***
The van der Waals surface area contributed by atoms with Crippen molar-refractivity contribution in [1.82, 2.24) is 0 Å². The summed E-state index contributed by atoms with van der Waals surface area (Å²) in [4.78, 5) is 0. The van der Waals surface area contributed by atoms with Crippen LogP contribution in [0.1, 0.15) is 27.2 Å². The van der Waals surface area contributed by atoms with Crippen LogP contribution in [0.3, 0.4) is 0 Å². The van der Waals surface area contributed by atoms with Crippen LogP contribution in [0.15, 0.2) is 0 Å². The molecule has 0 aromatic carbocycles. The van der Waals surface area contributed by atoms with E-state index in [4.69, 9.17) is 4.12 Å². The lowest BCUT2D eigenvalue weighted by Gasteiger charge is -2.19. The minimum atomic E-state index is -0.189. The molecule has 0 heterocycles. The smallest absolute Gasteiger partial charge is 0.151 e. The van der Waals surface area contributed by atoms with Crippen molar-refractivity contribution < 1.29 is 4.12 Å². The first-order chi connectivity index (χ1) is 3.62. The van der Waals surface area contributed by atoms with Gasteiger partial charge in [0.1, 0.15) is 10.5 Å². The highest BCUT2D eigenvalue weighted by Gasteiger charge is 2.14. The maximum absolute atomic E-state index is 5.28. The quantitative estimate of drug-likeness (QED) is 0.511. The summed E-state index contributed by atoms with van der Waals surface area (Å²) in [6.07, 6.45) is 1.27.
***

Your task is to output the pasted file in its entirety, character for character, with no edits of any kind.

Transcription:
The van der Waals surface area contributed by atoms with Crippen molar-refractivity contribution in [1.82, 2.24) is 0 Å². The summed E-state index contributed by atoms with van der Waals surface area (Å²) in [4.78, 5) is 0. The van der Waals surface area contributed by atoms with Crippen LogP contribution in [0.1, 0.15) is 27.2 Å². The van der Waals surface area contributed by atoms with Crippen LogP contribution in [0.3, 0.4) is 0 Å². The van der Waals surface area contributed by atoms with Crippen LogP contribution in [0.15, 0.2) is 0 Å². The molecule has 0 aromatic carbocycles. The van der Waals surface area contributed by atoms with E-state index in [4.69, 9.17) is 4.12 Å². The lowest BCUT2D eigenvalue weighted by Gasteiger charge is -2.19. The minimum atomic E-state index is -0.189. The molecule has 0 heterocycles. The smallest absolute Gasteiger partial charge is 0.151 e. The van der Waals surface area contributed by atoms with Crippen molar-refractivity contribution < 1.29 is 4.12 Å². The first-order chi connectivity index (χ1) is 3.62. The van der Waals surface area contributed by atoms with Gasteiger partial charge in [0.1, 0.15) is 10.5 Å². The highest BCUT2D eigenvalue weighted by Gasteiger charge is 2.14. The maximum absolute atomic E-state index is 5.28. The quantitative estimate of drug-likeness (QED) is 0.511. The summed E-state index contributed by atoms with van der Waals surface area (Å²) in [6.07, 6.45) is 1.27.